Let Big Ben bong once a week for tourists, says minister ahead of bell falling silent for four years later today

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Big Ben should be allowed to “bong” once a week for tourists, a minister has said ahead of the bell falling silent for the next four years later today.

Later today renovation work begins on the bell, amid a backlash from Theresa May and MPs after it was announced it would have to fall silent for four years for health and safety reasons.

At noon today, Big Ben will sound its final bong for four years. The bongs are being stopped to avoid the risk of workers’ hearing being damaged by the loud noise.

 MPs are expected to gather outside the Palace of Westminster to witness the event.

John Glen, a minister at the Department for Culture, told the Telegraph: “It’s a shame for visitors. We need a practical solution. I would hope we could find a way of ringing the bells at least once a week for tourists to enjoy.”

Last week, Parliament said it would review the plans to silence the chimes for four years after the Prime Minister joined an MPs’ outcry against the move.

Big Ben: Officials have responded to claims that the plan to stop the Tower’s chimes over health concerns for restoration workers is ‘entirely bonkers’ (PA)

One of those calling for a rethink to stop Big Ben being silenced for the longest period in its 157-year history, Labour MP Stephen Pound, said he hoped at least 20 “like-minded traditionalists” would gather to witness the halting of the bongs.

The House of Commons Commission, which is responsible for the Palace’s maintenance, is also encouraging people to be present for the final chimes before repairs.

Ealing North MP Mr Pound told the Press Association: “There’s going to be a small group of us standing there with bowed heads in the courtyard.”

Asked if he was joking, Mr Pound replied: “No, of course I’m not, of course we’re going to be there – a group of like-minded traditionalists.”

He went on: “We’re going to be gathering outside the members’ entrance, gazing up at this noble, glorious edifice, listening to the sounds rolling across Westminster, summoning true democrats to the Palace of Westminster.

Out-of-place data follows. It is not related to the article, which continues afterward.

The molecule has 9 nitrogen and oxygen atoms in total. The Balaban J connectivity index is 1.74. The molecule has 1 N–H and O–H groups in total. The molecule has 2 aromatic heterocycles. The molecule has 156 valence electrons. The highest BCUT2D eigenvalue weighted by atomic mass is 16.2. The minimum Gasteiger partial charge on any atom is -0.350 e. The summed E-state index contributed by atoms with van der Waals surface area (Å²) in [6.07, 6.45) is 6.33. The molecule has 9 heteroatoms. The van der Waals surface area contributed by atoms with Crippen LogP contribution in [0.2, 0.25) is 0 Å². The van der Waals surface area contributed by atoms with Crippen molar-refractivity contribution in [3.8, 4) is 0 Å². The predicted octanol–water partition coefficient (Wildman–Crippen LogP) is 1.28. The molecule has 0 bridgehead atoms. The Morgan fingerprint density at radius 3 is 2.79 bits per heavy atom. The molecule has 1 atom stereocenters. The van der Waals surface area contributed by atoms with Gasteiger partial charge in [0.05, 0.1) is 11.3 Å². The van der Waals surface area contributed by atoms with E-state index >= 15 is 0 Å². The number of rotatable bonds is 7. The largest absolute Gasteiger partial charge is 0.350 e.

“We’ll be stood down there with heads bowed but hope in our hearts.”

Tory MP Conor Burns told BBC Radio 4’s Westminster Hour: “I think when you see the footage tomorrow of our colleagues who gather at the foot of Big Ben you will not see too many colleagues who have careers ahead of them.”

The Commission, which is made up of MPs, officials, lay members, and chaired by Commons Speaker John Bercow, will now review the timescale for repairs.

Liberal Democrat MP Tom Brake, who answers his colleagues’ questions on the Commission’s behalf, said one concession could be allowing Big Ben to chime on more special occasions.

It comes after a trio of Eurosceptic Tory MPs called for Big Ben to bong Britain out of the European Union on Brexit day, expected on March 29 2019.

Plans were already in place for the bell to chime on New Year’s Eve and Remembrance Day.

Mr Brake said: “The House of Commons Commission has agreed to look at the issue when we’re back, and what I take that to mean is look at whether there is perhaps more scope for the bells to be rung on other ad hoc occasions.”

He signalled it could be difficult to get Big Ben bonging sooner than 2021 as the clock that drives the bell is being dismantled, overhauled and tested, which will take at least two years.

“That is a major obstacle in the way of striking it much more frequently and for a long period of time,” he said.

The 13.7-tonne Great Bell was last stopped for maintenance in 2007 and before that was halted for two years in 1983 for refurbishment, but has been stopped on a number of other occasions since it first sounded in 1859.

Parliamentary officials have insisted workers’ hearing would be put at “serious risk” if the bell continued chiming.

They warned that those using the 100-metre-high scaffolding around the tower could also be startled by the 118-decibel bongs.

They have dismissed suggestions the chimes could be restored during the hours that work is not being carried out, as the process takes about half a day to complete.

The renovation includes the installation of a lift and repairs to the clock’s hands, mechanism and pendulum.

It was expected to cost £29 million but MPs have raised concerns that the bill could soar to £60 million.

A Commons’ spokeswoman said: “As we are currently in a procurement process we are unable to comment on projected budget estimates at this stage.

“We expect to make an announcement regarding the contract in the autumn.”


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